A reader would like to run for public office, but there’s a major question he’s not sure how to answer.
He writes in an email:
I’m sure there are ways of saying you do things that many church-going people tend to do (donate money, volunteer, work with the community, etc.) without necessarily saying you attend a church. But will anyone listen if you say you don’t belong to their club? I doubt it. Will the Republican opponent use it against you? Probably.
I live in a very conservative, religious part of the my state and am very active in Democratic Party politics. I am considering running as a Democrat against our incumbent U.S. Representative (a Republican) who is an ultra-conservative, reactionary, theocratic politician who is an embarrassment to many of us, but unfortunately fits the bill for this very Bible-Belt area. He had no opponent in the last election and my main goal (being pragmatic) would be to at least provide our voters with a choice.
I’ve been thinking it through and one of the problems I’ve mentally come across is my faith (or lack thereof). In a region where even the liberal Democrats tend to be devout Southern Baptists, I want to be a semi-viable candidate. I think my issues could resonate, but if the question of personal faith ever came up, I’d find myself torn between being honest about my atheism or coming up with some white lie (I attend the Unitarian Universalist Church would be a decent one since it at least implies that I’m “church-going” despite the fact that it would be criticized. I have gone occasionally but am not a member and haven’t been in over a year. Thus, it would simply be untrue). So, if I were to undertake this venture, would it be better to avoid the issue or be honest and forthcoming if asked?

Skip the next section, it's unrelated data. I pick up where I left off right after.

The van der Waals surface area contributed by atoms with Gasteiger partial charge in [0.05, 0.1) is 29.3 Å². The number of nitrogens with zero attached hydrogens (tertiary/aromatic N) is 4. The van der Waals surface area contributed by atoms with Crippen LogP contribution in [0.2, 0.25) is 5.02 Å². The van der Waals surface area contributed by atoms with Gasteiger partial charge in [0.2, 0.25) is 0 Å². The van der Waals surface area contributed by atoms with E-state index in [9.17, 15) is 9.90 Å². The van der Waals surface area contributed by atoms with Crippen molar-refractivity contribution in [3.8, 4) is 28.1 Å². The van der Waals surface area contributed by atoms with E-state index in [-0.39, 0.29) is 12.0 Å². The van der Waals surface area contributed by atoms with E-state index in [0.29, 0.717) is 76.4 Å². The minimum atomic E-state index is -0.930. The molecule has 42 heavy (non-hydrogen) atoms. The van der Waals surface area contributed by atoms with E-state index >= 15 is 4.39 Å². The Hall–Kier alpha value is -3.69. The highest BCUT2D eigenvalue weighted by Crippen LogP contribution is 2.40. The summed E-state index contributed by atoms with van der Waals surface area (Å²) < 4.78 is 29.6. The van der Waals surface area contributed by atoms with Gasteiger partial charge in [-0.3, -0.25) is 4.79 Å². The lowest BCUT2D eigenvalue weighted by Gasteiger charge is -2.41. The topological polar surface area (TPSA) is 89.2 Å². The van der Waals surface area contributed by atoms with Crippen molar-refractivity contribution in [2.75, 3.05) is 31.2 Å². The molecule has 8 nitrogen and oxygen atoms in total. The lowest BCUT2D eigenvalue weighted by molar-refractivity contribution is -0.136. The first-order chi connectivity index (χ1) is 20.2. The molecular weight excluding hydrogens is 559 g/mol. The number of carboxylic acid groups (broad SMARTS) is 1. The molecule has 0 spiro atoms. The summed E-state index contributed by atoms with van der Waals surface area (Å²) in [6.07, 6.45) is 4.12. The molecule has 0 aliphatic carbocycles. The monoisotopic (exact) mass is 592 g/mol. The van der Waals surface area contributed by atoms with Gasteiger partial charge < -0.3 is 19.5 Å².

It’s a tough sell either way. I imagine you’d have a hard enough time running for office in a blue state as an atheist. In a red state? Good luck.
But still, it’s worth trying. It’s good to let people know other options are out there. Just ask Herb Silverman, who ran for governor of South Carolina as the “candidate without a prayer” — mainly to make the same point this reader is trying to make.
What would you advise him?